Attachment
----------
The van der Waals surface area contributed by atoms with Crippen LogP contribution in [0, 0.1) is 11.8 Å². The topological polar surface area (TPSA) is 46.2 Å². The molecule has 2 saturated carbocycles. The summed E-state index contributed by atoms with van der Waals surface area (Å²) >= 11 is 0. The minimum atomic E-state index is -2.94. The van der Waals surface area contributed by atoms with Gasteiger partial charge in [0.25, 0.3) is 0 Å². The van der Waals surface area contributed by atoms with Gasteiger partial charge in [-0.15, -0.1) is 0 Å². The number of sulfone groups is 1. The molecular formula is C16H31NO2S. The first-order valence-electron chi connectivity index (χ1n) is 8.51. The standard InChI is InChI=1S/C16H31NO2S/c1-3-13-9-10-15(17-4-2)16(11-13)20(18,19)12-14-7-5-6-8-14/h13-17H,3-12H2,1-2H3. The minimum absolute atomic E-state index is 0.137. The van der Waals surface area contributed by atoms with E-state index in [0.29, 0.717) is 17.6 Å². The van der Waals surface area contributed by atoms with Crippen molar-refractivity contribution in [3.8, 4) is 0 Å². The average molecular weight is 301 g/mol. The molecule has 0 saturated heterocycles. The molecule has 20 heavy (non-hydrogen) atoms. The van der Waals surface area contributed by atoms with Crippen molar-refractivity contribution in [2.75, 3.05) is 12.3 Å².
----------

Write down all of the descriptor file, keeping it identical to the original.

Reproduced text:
The van der Waals surface area contributed by atoms with Crippen LogP contribution in [0, 0.1) is 11.8 Å². The topological polar surface area (TPSA) is 46.2 Å². The molecule has 2 saturated carbocycles. The summed E-state index contributed by atoms with van der Waals surface area (Å²) >= 11 is 0. The minimum atomic E-state index is -2.94. The van der Waals surface area contributed by atoms with Gasteiger partial charge in [0.25, 0.3) is 0 Å². The van der Waals surface area contributed by atoms with Gasteiger partial charge in [-0.15, -0.1) is 0 Å². The number of sulfone groups is 1. The molecular formula is C16H31NO2S. The first-order valence-electron chi connectivity index (χ1n) is 8.51. The standard InChI is InChI=1S/C16H31NO2S/c1-3-13-9-10-15(17-4-2)16(11-13)20(18,19)12-14-7-5-6-8-14/h13-17H,3-12H2,1-2H3. The minimum absolute atomic E-state index is 0.137. The van der Waals surface area contributed by atoms with E-state index in [0.29, 0.717) is 17.6 Å². The van der Waals surface area contributed by atoms with Crippen molar-refractivity contribution in [3.8, 4) is 0 Å². The average molecular weight is 301 g/mol. The molecule has 0 saturated heterocycles. The molecule has 20 heavy (non-hydrogen) atoms. The van der Waals surface area contributed by atoms with Crippen molar-refractivity contribution in [2.75, 3.05) is 12.3 Å².